After the initial investments are made, it's expected that Intel's capital expenditures and cost per component will decline significantly relative to 300-millimeter wafers. Down the road, this could lead to improved profitability, not to mention, better price competitiveness for Intel in the age of mobile computing. In fact, GlobalFoundries estimates that at the 22-nanometer level, a foundry could realize a 25% in cost savings per die.
In this Motley Fool Tech installment, tech analysts Eric Bleeker and Jamal Carnette sit down with Fool contributor Steve Heller to discuss this development.
Eric Bleeker, CFA, has no position in any stocks mentioned. Jamal Carnette has no position in any stocks mentioned. Fool contributor Steve Heller owns shares of Intel. The Motley Fool recommends Intel. The Motley Fool owns shares of Intel. Try any of our Foolish newsletter services free for 30 days. We Fools may not all hold the same opinions, but we all believe that considering a diverse range of insights makes us better investors. The Motley Fool has a disclosure policy.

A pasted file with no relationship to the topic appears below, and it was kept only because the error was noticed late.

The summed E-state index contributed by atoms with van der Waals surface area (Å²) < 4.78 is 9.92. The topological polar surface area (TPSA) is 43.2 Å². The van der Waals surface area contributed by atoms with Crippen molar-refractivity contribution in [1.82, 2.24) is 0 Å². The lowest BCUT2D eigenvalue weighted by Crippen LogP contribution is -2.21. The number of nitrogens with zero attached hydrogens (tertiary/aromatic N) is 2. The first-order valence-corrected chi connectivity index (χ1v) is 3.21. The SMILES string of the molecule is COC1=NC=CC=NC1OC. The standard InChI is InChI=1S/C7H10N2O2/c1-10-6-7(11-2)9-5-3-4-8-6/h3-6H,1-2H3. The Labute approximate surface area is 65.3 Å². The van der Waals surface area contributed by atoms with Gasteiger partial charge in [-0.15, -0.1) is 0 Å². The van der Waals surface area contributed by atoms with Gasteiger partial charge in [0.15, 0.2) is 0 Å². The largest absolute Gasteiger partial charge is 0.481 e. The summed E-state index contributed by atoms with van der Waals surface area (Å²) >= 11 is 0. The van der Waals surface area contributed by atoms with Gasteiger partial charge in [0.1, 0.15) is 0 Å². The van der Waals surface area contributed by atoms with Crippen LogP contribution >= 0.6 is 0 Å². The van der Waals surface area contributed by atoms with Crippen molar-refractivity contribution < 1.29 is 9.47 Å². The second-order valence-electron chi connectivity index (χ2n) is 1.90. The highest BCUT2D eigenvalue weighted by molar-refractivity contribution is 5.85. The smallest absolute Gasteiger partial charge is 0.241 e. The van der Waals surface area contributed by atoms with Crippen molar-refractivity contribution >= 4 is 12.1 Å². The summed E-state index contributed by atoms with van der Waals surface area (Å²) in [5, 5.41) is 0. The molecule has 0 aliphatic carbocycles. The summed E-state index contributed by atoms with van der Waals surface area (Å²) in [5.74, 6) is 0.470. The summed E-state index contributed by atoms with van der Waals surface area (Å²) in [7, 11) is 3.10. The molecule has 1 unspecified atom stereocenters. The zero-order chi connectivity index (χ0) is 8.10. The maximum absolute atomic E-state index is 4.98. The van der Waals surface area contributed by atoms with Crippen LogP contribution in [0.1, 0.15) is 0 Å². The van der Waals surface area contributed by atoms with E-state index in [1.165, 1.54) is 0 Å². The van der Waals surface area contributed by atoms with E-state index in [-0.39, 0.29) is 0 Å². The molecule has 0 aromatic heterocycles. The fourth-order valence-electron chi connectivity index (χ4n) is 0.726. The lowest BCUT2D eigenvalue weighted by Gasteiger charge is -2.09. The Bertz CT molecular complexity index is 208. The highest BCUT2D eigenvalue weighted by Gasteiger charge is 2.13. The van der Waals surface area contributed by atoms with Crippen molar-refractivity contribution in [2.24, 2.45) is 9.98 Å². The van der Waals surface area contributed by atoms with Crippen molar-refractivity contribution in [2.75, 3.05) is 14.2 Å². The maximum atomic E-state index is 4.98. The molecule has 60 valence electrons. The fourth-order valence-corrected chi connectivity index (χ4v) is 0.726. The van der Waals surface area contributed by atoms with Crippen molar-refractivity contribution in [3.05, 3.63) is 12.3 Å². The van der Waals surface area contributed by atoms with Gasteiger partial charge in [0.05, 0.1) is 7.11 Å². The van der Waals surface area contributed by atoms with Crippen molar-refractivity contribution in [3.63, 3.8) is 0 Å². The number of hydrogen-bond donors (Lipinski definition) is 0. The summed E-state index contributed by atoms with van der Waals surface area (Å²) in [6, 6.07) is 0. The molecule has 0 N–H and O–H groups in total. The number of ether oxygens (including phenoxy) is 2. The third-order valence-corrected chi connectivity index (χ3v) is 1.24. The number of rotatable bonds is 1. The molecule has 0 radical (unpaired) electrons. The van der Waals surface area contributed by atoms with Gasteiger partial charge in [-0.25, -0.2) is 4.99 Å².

More from The Motley Fool
5 Big Things Intel Discussed at the Consumer Electronics Show -- Besides Security
A leading Intel executive spoke at the recent conference after a major security flaw came to light. Here’s what he wants you to know.
Why Margins Shouldn't Hold Back Intel Corp.'s Discrete Graphics Ambitions
Intel has nothing to lose by pricing standalone graphics processors aggressively.
3 Growth Stocks Worth Owning for the Next 50 Years
These stocks have the potential to reward investors for decades to come.